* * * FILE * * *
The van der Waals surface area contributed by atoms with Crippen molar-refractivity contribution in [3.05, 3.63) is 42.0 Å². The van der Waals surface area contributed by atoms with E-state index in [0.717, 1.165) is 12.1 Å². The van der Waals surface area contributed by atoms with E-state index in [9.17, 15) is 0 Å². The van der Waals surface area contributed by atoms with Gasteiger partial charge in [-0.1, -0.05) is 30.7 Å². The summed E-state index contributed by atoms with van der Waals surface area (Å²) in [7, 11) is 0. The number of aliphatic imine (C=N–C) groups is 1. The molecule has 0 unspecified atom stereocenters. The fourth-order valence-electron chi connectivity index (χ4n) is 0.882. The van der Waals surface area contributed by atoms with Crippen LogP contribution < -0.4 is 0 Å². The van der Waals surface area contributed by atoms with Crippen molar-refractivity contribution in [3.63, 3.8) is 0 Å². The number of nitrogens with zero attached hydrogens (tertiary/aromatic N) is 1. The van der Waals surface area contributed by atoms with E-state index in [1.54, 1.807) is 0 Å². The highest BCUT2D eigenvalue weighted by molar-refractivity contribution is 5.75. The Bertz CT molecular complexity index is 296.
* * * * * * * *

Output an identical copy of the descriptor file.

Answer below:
The van der Waals surface area contributed by atoms with Crippen molar-refractivity contribution in [3.05, 3.63) is 42.0 Å². The van der Waals surface area contributed by atoms with E-state index in [0.717, 1.165) is 12.1 Å². The van der Waals surface area contributed by atoms with E-state index in [9.17, 15) is 0 Å². The van der Waals surface area contributed by atoms with Gasteiger partial charge in [-0.1, -0.05) is 30.7 Å². The summed E-state index contributed by atoms with van der Waals surface area (Å²) in [7, 11) is 0. The number of aliphatic imine (C=N–C) groups is 1. The molecule has 0 unspecified atom stereocenters. The fourth-order valence-electron chi connectivity index (χ4n) is 0.882. The van der Waals surface area contributed by atoms with Crippen LogP contribution < -0.4 is 0 Å². The van der Waals surface area contributed by atoms with Crippen molar-refractivity contribution in [3.63, 3.8) is 0 Å². The number of nitrogens with zero attached hydrogens (tertiary/aromatic N) is 1. The van der Waals surface area contributed by atoms with E-state index in [1.54, 1.807) is 0 Å². The highest BCUT2D eigenvalue weighted by molar-refractivity contribution is 5.75. The Bertz CT molecular complexity index is 296.